Of all this domain the Indian was lord and master. There was none to dispute his sway. The stars in the sky were his night companions, and the sun his supreme benefactor by day. All were his servants. His race multiplied and was happy. Food and shelter were to be found upon every hand. The white man had not come, bringing disease and poverty.

In savagery, a more delightful existence could not be found. What joy of physical living, with strength, health and contentment in every village. There were wars, to be sure, but feats of daring appealed to the brave, and there was love of fame and honor, just as there was inside the walled cities beyond the Atlantic, where, from a comparative standpoint, men were less civilized than their western brothers who fought with bow and arrow, war club and tomahawk.

The fruitful summers were given over to idling in pleasant places--in a village beside a stream, or in the foothills of the mountains. There was singing and dancing and the telling of old tales. The women looked after the household, ever watchful of the little girls and the young women of marriageable age. The plaintive notes of the love-flute could be heard in the dusk of twilight. The warriors trained the boys and the young men in horsemanship and the use of arms, subjecting them to tests of physical endurance, even pain, that they might grow to be strong, invincible men.

There is something beyond description that clutches a man's heart and imagination in the Plains country. Whether it is the long sweep of the horizon, with its suggestion of infinity, touching upon melancholy, or that wide-arching expanse of sky, glittering by night and glorious by day, may not be determined, yet no man is ever quite his former self after he has felt deeply the bigness, the silence and the mystery of that region.

Trackless and boundless, the Great Plains at first offered to the adventurous traveler the many dangers that come from losing one's way in the wilderness. The sun and the stars were guides for direction, but not for water, wood and pasture. Travel was not made certain and continuous until countless feet and hoofs and wheels had worn trails. The making of trails is one of the most primitive acts of man, and it seems incredible that this should have been done within such recent times in this country. The most noted of all these trails was the Santa Fe Road or Trail that led to Santa Fe, New Mexico, from Westport, Mo., where it was joined by smaller highways from points in the surrounding country.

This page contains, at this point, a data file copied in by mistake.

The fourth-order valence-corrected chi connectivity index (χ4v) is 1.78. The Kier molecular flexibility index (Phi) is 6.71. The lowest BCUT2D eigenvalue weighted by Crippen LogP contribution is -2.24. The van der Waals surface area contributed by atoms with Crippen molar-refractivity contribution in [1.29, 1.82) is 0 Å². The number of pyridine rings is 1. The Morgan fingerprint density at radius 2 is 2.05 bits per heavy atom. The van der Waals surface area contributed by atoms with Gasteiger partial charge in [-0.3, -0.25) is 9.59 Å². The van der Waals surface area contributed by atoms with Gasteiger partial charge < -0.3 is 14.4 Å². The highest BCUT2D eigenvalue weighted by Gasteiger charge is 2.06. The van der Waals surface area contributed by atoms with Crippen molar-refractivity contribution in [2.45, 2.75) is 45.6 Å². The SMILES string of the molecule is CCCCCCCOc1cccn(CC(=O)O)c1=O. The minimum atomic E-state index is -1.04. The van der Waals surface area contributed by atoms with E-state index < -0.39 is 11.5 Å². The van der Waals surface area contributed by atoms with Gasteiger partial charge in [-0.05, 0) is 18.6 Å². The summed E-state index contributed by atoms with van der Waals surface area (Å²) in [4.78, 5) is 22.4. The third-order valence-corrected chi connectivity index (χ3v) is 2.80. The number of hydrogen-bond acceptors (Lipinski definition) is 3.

The heart swells with emotion at remembrance of the wild, free life along those old trails, and knowledge that they have vanished forever brings a feeling of deep regret. Railroads, to be sure, meet modern needs, and have changed the wilderness into gardens, but, nevertheless, beyond and above all these demands of a higher civilization, with its commerce and its feverish haste, remains the thought that something worth while has been lost, at least to those who found joy in braving dangers and in overcoming the obstacles of primitive conditions. What a living, moving, thrilling panorama stretched along the old trails! How vast the wealth that rolled past!

The end came when the Santa Fe railroad reached Raton in 1880. Thenceforward, wind and rain and the encroaching grass began their work of obliteration. Only gashed river banks and scarred hillsides guard from the destroying years the last vestiges of what once were a nation's highways. The snow-swept summits of the Spanish Peaks look down no more upon the crawling ox-trains, nor does the swart Apache watch stealthily on Rabbit Ear Mountain to see if a weakly guarded train is coming down the Santa Fe Road. There are two pretty Spanish names for Spanish Peaks--"Las Cumbres Espanolas" and "Las dos Hermanas," (The Two Sisters). The Ute name is "Wahtoya" (The Twins).